Category Archives: Financial Scams

Video Resource: What’s The Catch With These Investing Pitches?

Many students, at some point in their lives, will rely on the services of a financial adviser. has three short videos (2-3 minutes in length) that allow viewers to make decisions on whether or not to invest after hearing a pitch from an investment “pro.”  Ask your students to jot down the key words or phrases used to entice them to invest.  Thanks to WAPO’s Michelle Singletary for highlighting these in recent column.

The Dinner Party:

The Graduation: Continue reading

Question: What’s The Implied Interest Rate On Rent-To-Own Merchandise?

This Consumer Reports video got me thinking about how this question can be structured as an activity to develop your students’ comparison shopping and Excel skills.  Here’s the video:

First, let’s get the comparison shopping out of the way.  I chose this washer-dryer pair advertised at one of the leading rent-to-own companies:

Screen Shot 2015-07-10 at 3.29.07 PMHow much would the washer-dryer pair cost if you could buy it upfront at this retailer?

Note the everyday low price noted on the top right (or Cash Price at bottom center) of $1,424.98.  I wanted to see how that might compare if you tried to buy the same Maytag Centennial Washer and Dryer at a “big box” retailer.  After a 30 second Google search, I came up with the following costs at one retailer:

Assuming that figures for rent-to-own and “big box” exclude taxes and delivery, the “big box” cash cost of $1,097 is 23% less than the cash cost at the rent to own.  Why is this important?  It shows that the rent-to-own customer is starting out with a handicap as they will be renting an item at an already inflated price.

What is the implied interest rate with the rent-to-own model, using the data for this washer-dryer pair? Continue reading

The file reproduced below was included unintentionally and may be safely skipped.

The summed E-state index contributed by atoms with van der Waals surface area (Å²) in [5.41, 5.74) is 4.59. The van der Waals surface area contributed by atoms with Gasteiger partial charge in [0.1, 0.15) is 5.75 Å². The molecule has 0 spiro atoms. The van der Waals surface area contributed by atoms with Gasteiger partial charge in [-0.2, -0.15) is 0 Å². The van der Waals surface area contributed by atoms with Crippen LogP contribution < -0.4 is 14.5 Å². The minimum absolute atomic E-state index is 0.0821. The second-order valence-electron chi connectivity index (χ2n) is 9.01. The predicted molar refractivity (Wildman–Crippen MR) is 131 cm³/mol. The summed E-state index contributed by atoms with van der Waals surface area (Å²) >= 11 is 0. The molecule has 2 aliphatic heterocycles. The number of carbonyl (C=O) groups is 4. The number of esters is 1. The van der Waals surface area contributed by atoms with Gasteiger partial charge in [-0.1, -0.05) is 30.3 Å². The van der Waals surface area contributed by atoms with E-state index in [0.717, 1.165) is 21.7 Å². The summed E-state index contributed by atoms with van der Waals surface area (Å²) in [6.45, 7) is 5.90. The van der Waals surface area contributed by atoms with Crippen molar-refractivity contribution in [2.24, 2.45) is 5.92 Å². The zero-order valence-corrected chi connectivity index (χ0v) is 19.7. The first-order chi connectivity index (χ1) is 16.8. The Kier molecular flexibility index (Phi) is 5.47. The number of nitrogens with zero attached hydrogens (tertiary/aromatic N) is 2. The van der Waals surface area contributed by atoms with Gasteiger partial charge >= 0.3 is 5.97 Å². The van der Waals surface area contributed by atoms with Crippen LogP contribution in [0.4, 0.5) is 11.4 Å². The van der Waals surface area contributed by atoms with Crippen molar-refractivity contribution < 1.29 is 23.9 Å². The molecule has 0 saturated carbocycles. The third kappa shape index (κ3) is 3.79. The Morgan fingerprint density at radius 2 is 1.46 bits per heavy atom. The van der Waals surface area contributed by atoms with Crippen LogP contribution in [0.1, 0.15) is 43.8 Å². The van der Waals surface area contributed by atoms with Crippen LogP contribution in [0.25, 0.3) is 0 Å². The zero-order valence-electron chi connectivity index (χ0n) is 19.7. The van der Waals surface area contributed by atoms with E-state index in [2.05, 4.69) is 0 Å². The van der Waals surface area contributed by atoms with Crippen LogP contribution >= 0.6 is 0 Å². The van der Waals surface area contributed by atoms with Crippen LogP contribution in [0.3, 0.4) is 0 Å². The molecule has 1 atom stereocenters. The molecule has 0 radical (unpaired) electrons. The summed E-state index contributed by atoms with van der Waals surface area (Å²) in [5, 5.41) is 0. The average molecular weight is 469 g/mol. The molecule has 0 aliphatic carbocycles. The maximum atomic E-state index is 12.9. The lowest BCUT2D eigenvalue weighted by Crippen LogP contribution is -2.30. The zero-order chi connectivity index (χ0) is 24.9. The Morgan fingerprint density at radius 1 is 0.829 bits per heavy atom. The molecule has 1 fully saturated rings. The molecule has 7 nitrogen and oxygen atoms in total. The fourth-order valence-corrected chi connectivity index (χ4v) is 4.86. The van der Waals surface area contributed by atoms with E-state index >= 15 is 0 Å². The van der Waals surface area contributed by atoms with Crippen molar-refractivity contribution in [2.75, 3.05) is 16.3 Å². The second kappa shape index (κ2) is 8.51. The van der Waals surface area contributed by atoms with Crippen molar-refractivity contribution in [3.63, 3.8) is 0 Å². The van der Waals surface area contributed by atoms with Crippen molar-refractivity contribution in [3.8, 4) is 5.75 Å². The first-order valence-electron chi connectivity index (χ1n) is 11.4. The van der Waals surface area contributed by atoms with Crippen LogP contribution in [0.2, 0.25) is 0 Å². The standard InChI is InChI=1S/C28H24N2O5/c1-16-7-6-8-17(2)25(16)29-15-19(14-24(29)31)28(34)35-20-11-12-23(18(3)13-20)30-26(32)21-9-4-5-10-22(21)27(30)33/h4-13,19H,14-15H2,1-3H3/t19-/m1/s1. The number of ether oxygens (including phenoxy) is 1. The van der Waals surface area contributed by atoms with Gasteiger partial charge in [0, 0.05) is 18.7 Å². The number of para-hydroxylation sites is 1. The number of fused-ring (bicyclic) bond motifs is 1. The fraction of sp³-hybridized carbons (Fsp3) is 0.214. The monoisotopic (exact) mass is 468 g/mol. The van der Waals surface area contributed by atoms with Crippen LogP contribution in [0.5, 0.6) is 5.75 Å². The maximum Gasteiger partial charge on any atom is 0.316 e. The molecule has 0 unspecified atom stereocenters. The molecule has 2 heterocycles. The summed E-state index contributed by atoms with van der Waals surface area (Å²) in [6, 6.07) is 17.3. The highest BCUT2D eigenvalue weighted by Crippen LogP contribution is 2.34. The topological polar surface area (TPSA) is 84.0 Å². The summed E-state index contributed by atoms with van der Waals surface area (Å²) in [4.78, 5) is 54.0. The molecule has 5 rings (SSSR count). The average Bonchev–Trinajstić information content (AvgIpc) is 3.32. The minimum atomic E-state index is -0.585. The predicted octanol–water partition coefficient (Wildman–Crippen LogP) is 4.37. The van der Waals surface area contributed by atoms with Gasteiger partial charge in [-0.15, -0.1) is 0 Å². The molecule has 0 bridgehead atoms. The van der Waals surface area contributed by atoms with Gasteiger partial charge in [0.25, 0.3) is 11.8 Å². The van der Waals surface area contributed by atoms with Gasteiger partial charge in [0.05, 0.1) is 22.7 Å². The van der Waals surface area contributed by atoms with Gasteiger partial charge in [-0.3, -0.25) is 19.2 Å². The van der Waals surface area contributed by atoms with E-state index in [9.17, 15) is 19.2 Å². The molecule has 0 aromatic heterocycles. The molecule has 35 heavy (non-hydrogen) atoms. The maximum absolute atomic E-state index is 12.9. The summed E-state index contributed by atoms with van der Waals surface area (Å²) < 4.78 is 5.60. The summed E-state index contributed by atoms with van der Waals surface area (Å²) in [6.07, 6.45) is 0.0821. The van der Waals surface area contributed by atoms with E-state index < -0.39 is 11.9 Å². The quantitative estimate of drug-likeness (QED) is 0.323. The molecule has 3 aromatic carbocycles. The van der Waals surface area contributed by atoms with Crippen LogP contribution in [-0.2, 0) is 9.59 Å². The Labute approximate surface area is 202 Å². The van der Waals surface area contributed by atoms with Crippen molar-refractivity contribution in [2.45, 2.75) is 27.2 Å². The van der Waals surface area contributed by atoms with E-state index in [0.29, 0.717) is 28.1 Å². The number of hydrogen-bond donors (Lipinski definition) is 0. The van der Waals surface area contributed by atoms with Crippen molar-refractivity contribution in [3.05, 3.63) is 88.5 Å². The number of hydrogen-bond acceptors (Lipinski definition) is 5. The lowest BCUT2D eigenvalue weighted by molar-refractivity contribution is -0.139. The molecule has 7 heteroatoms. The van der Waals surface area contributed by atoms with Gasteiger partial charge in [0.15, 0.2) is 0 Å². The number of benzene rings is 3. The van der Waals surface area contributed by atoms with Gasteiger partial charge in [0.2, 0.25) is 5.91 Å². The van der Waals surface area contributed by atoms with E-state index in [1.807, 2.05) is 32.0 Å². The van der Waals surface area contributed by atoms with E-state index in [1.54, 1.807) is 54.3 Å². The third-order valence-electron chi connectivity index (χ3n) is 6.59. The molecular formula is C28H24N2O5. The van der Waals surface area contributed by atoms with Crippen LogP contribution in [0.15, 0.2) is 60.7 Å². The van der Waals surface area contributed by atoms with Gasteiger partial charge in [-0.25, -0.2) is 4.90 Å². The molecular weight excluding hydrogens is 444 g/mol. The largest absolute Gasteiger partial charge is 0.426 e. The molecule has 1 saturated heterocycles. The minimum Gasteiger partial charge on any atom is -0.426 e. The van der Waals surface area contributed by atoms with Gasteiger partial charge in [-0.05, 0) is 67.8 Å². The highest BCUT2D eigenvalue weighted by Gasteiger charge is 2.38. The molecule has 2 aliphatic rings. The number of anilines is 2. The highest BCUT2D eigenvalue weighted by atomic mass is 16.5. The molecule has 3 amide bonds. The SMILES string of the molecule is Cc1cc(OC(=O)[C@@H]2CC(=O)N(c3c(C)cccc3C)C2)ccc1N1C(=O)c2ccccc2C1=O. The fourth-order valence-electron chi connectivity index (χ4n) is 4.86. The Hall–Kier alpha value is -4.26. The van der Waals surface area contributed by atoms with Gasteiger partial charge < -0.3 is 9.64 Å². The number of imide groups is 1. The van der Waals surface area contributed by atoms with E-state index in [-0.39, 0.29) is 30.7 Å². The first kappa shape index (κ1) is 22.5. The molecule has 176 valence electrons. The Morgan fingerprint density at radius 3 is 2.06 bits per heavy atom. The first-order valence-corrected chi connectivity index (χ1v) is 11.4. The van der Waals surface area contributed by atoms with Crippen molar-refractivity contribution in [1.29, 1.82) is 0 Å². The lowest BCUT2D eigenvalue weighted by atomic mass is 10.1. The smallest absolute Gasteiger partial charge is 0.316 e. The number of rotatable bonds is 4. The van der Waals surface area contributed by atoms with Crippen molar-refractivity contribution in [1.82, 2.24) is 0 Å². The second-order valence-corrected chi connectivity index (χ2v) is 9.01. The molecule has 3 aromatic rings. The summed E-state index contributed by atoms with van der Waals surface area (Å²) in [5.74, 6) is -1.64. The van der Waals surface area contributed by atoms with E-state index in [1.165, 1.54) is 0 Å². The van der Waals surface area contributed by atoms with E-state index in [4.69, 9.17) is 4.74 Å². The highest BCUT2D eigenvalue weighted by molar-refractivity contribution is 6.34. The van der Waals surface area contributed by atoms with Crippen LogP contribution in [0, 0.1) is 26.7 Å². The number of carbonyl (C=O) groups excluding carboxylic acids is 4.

Activity Idea: What Are You Complaining About?

Screen Shot 2015-05-29 at 4.58.59 PM

I stumbled upon this Complaint Database on the Consumer Financial Protection Board (CFPB) website and thought it would make a great activity for students while also increasing their “street smarts” regarding common complaints with financial service firms.

So, here’s an idea on how to create an activity using this database: Continue reading

Question: Why Do Incentives Matter When It Comes To Financial Products?

Our students need to understand the role of incentives before they purchase any financial product (or any product for that matter).  Whether they are purchasing a new or used car, getting a credit card, opening a checking account, or buying a stock, they need to understand that the person facilitating this transaction may be acting in their own interests rather the interests of the consumer.

As the banking industry has consolidated into a handful of national banks (think Bank of America, Wells Fargo, JP Morgan Chase, U.S. Bank), the promise has always been that these companies can continue to grow by getting their customers to buy additional products or services.  This concept of cross-selling a credit card or mortgage to a checking account customer has become the banking mantra and anyone who has stopped by a branch in the past few years has likely seen this first-hand at the teller window (“Is there anything else that I can help you with today, such as open a wealth management account with us?”).

This 2013 article from the LA Times (and a more recent video about a lawsuit being brought by Los Angeles) provides a rare look inside the sales operations at a bank branch for the one of the largest and most successful banking behemoths:   Continue reading

April 13th Activity of the Day: The Case of the High Senior With a $72 Million Portfolio…

Late in 2014, a story in New York Magazine caught my attention because it seemed too preposterous to be true, Because a Stuyvesant Senior Made Millions Picking Stocks. His Hedge Fund Opens As Soon As He Turns 18.  As I dove into the story further, I thought, what a great way to let students put on their accounting detective hats and figure out if the story was credible.  As they complete the NGPF Case Study, your students will familiarize themselves with investing terms like hedge fund, investments, trading stocks, oil and gold and also learn how to use a rate of return calculator.  Continue reading

Video Montage: 50 Ways To Swipe Your Credit Card (Or Debit Card) Numbers!

With apologies to Paul Simon (for those feeling nostalgic, here’s a Youtube video).  Ok, back to the post. Interesting way to get students to sit up and take notice about the threats of identity theft.  I pulled a sample of 2-3 minute videos from the last month that show how the bad guys operate.  As students watch the videos below, have them jot down the scheme, how they can protect themselves from becoming a victim and what they should do if they are victimized.  Happy viewing!

Continue reading